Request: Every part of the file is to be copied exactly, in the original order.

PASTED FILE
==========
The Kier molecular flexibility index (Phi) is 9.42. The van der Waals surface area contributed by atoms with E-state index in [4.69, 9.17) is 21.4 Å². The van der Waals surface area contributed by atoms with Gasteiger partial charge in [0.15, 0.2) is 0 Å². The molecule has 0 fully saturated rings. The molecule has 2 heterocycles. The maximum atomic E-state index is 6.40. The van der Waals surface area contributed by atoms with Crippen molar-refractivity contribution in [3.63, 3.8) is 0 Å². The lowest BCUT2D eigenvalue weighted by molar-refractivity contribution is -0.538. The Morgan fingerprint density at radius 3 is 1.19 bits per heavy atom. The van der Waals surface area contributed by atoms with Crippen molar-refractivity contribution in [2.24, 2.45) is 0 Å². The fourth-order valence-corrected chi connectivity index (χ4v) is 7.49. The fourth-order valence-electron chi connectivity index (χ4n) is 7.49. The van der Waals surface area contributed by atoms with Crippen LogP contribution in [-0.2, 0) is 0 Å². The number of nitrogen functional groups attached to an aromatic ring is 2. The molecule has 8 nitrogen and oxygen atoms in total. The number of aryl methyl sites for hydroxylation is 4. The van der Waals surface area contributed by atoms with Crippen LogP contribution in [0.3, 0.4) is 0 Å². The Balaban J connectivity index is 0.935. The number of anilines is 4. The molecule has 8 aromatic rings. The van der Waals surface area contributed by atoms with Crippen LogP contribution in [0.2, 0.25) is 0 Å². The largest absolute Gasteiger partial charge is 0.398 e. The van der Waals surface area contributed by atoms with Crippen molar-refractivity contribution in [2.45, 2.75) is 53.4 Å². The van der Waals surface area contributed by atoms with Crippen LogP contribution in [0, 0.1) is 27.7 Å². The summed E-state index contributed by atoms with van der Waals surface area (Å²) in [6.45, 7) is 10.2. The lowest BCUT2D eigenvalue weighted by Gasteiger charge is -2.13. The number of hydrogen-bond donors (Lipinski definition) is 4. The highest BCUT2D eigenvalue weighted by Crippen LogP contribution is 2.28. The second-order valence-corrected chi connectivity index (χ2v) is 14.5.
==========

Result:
The Kier molecular flexibility index (Phi) is 9.42. The van der Waals surface area contributed by atoms with E-state index in [4.69, 9.17) is 21.4 Å². The van der Waals surface area contributed by atoms with Gasteiger partial charge in [0.15, 0.2) is 0 Å². The molecule has 0 fully saturated rings. The molecule has 2 heterocycles. The maximum atomic E-state index is 6.40. The van der Waals surface area contributed by atoms with Crippen molar-refractivity contribution in [3.63, 3.8) is 0 Å². The lowest BCUT2D eigenvalue weighted by molar-refractivity contribution is -0.538. The Morgan fingerprint density at radius 3 is 1.19 bits per heavy atom. The van der Waals surface area contributed by atoms with Crippen molar-refractivity contribution in [2.24, 2.45) is 0 Å². The fourth-order valence-corrected chi connectivity index (χ4v) is 7.49. The fourth-order valence-electron chi connectivity index (χ4n) is 7.49. The van der Waals surface area contributed by atoms with Crippen LogP contribution in [-0.2, 0) is 0 Å². The number of nitrogen functional groups attached to an aromatic ring is 2. The molecule has 8 nitrogen and oxygen atoms in total. The number of aryl methyl sites for hydroxylation is 4. The van der Waals surface area contributed by atoms with Crippen LogP contribution in [0.3, 0.4) is 0 Å². The Balaban J connectivity index is 0.935. The number of anilines is 4. The molecule has 8 aromatic rings. The van der Waals surface area contributed by atoms with Crippen LogP contribution in [0.2, 0.25) is 0 Å². The largest absolute Gasteiger partial charge is 0.398 e. The van der Waals surface area contributed by atoms with Crippen molar-refractivity contribution in [2.45, 2.75) is 53.4 Å². The van der Waals surface area contributed by atoms with Crippen LogP contribution in [0, 0.1) is 27.7 Å². The summed E-state index contributed by atoms with van der Waals surface area (Å²) in [6.45, 7) is 10.2. The lowest BCUT2D eigenvalue weighted by Gasteiger charge is -2.13. The number of hydrogen-bond donors (Lipinski definition) is 4. The highest BCUT2D eigenvalue weighted by Crippen LogP contribution is 2.28. The second-order valence-corrected chi connectivity index (χ2v) is 14.5.